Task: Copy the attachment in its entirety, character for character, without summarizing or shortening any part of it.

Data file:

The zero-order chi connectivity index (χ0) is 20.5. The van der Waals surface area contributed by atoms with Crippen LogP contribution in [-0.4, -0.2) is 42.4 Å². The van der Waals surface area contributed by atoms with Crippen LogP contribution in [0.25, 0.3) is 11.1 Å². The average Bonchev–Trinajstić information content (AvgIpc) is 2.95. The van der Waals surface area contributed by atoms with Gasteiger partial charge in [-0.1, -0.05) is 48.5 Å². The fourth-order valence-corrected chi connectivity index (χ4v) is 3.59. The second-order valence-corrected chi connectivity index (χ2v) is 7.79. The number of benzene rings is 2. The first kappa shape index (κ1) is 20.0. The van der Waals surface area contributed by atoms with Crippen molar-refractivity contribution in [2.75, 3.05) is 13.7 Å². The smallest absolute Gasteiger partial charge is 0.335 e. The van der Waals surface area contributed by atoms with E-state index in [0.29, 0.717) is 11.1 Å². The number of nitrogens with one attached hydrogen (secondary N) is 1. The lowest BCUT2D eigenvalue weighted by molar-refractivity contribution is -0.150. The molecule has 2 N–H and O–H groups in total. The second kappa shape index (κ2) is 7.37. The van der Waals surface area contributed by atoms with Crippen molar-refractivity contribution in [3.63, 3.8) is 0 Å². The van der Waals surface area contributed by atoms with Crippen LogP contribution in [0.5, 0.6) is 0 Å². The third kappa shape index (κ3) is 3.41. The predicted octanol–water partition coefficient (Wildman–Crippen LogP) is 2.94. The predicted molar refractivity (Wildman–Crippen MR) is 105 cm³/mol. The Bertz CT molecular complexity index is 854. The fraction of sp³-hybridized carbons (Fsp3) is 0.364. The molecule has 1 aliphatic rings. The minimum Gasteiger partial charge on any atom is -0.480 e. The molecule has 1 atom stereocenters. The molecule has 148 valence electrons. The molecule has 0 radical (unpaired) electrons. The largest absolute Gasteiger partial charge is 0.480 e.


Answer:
The zero-order chi connectivity index (χ0) is 20.5. The van der Waals surface area contributed by atoms with Crippen LogP contribution in [-0.4, -0.2) is 42.4 Å². The van der Waals surface area contributed by atoms with Crippen LogP contribution in [0.25, 0.3) is 11.1 Å². The average Bonchev–Trinajstić information content (AvgIpc) is 2.95. The van der Waals surface area contributed by atoms with Gasteiger partial charge in [-0.1, -0.05) is 48.5 Å². The fourth-order valence-corrected chi connectivity index (χ4v) is 3.59. The second-order valence-corrected chi connectivity index (χ2v) is 7.79. The number of benzene rings is 2. The first kappa shape index (κ1) is 20.0. The van der Waals surface area contributed by atoms with Crippen molar-refractivity contribution in [2.75, 3.05) is 13.7 Å². The smallest absolute Gasteiger partial charge is 0.335 e. The van der Waals surface area contributed by atoms with E-state index in [0.29, 0.717) is 11.1 Å². The number of nitrogens with one attached hydrogen (secondary N) is 1. The lowest BCUT2D eigenvalue weighted by molar-refractivity contribution is -0.150. The molecule has 2 N–H and O–H groups in total. The second kappa shape index (κ2) is 7.37. The van der Waals surface area contributed by atoms with Crippen molar-refractivity contribution in [3.63, 3.8) is 0 Å². The van der Waals surface area contributed by atoms with Crippen LogP contribution in [0.5, 0.6) is 0 Å². The third kappa shape index (κ3) is 3.41. The predicted octanol–water partition coefficient (Wildman–Crippen LogP) is 2.94. The predicted molar refractivity (Wildman–Crippen MR) is 105 cm³/mol. The Bertz CT molecular complexity index is 854. The fraction of sp³-hybridized carbons (Fsp3) is 0.364. The molecule has 1 aliphatic rings. The minimum Gasteiger partial charge on any atom is -0.480 e. The molecule has 1 atom stereocenters. The molecule has 148 valence electrons. The molecule has 0 radical (unpaired) electrons. The largest absolute Gasteiger partial charge is 0.480 e.